Anton Mann stands proudly by as cargo ship de Gallant sails through the swing bridge and into Bristol harbour on this sunny Tuesday morning.
It is a historic occasion as the boat brings the first delivery of goods by wind power since the 1970s and a small cluster of people with cameras stand by to greet the crew, who have travelled from Portugal.
Their arrival makes Bristol one of a small but growing number of ports to join a trading network that connects producers and buyers with sailing cargo ships, giving consumers the opportunity to buy produce that has been shipped without the use of fossil fuel.
“The wind-powered transportation method makes our wines as good as local,” says Anton, co-owner of Port O’Bristol by Xisto Wines, independent Portuguese wine importers.
It’s an emotional moment for the businessman, who has been working on this project for many years.
“To finally have our twin cities of Porto and Bristol’s ancient trade links re-established is very exciting,” he says.
de Gallant, owned by the Blue schooner Company, docked in Bristol with a cargo of wine, olive oil and more, all from small producers and cooperatives, docking first near the Lockside in the Cumberland Basin and then moving through the swing bridge to Pooles Wharf.
Flufeee and Alex Geldenhuys from New Dawn Traders, an experimental business that organises the transport of cargo by sail, arrive on the harbourside to welcome de Gallant and its crew.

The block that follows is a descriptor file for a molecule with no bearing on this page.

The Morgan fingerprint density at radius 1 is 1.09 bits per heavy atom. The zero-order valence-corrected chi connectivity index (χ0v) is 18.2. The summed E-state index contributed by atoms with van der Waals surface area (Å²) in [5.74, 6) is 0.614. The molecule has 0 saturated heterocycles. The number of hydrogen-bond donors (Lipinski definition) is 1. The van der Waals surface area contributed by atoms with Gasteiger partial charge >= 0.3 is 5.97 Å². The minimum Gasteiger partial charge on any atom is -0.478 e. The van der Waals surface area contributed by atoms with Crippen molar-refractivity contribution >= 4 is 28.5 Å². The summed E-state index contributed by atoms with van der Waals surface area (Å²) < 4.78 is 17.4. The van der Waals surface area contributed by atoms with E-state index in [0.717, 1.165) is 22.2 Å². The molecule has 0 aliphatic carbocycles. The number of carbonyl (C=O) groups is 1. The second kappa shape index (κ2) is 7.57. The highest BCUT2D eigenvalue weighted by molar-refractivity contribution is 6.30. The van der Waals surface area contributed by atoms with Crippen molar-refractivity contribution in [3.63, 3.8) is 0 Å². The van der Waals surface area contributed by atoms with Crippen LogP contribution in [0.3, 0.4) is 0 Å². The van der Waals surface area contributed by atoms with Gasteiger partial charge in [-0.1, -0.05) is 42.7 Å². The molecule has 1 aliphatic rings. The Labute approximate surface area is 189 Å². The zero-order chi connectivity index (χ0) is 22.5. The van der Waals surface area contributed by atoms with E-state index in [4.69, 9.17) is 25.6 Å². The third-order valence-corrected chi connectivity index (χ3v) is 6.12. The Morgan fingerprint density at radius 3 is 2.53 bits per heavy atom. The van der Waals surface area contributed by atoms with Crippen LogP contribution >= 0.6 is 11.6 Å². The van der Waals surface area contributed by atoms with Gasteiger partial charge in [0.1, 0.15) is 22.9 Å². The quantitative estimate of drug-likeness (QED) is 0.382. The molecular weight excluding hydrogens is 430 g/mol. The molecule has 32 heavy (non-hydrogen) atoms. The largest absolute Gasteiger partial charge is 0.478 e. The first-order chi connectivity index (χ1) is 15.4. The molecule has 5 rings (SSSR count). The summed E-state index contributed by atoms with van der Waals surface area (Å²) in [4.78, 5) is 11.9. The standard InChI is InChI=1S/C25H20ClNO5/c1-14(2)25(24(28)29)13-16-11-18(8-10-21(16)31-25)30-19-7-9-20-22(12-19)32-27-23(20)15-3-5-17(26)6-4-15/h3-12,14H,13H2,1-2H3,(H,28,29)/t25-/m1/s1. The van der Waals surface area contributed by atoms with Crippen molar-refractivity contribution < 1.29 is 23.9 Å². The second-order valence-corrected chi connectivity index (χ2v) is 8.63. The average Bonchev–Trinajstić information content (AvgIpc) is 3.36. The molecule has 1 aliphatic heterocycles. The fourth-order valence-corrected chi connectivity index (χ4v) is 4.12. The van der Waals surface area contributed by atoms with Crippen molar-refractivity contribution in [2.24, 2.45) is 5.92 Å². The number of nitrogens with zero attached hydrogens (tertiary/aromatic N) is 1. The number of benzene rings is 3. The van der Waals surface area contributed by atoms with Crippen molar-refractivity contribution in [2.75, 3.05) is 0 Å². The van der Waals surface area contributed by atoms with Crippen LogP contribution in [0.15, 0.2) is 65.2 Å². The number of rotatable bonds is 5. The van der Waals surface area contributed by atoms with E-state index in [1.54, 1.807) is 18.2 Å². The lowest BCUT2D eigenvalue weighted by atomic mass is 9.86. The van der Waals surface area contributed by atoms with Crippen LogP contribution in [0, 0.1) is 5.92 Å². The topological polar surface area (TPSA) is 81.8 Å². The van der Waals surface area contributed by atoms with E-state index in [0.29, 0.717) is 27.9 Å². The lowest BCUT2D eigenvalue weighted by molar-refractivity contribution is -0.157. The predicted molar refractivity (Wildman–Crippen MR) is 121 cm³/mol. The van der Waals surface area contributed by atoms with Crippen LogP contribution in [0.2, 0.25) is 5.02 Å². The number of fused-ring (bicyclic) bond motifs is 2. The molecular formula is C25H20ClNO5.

“We’ve done this in a few ports around the country, but never Bristol,” says Flufeee.
“It’s all about trying to create a different form of commerce.”
Alex explains: “This is an experiment in rethinking how we trade. We are asking our customers to pay upfront for the cargo and to collect direct from the ship, so everyone is invested in the voyage.
“The savings no longer needing onward distribution, storage or retail marketing are passed on to the buyer. By making quality products affordable and still paying the producer a fair price, we grow a market for ethical produce, shopped by sail – once community at a time.
“Creating a sustainable economy is the biggest challenge. For example, if a ship like de Gallant holds 35 tonnes and only does two round trips a year, it does not sail to compete with shipping containers.
“This ship requires our patience, our loyalty and our love. It requires us to be human and not ‘consumers’.”
James Fitzgerald, who manages the Pickle at Underfall Yard, has been supportive of the project from the beginning.
“We are working together to make the most of this first arrival in Bristol. I believe that the visual impact the boat will have and the beautiful Portuguese produce that will be arriving will be welcomed by Bristolians, who are always so committed to supporting independent businesses which are environmentally aware and embracing the traditions of our wonderful city.”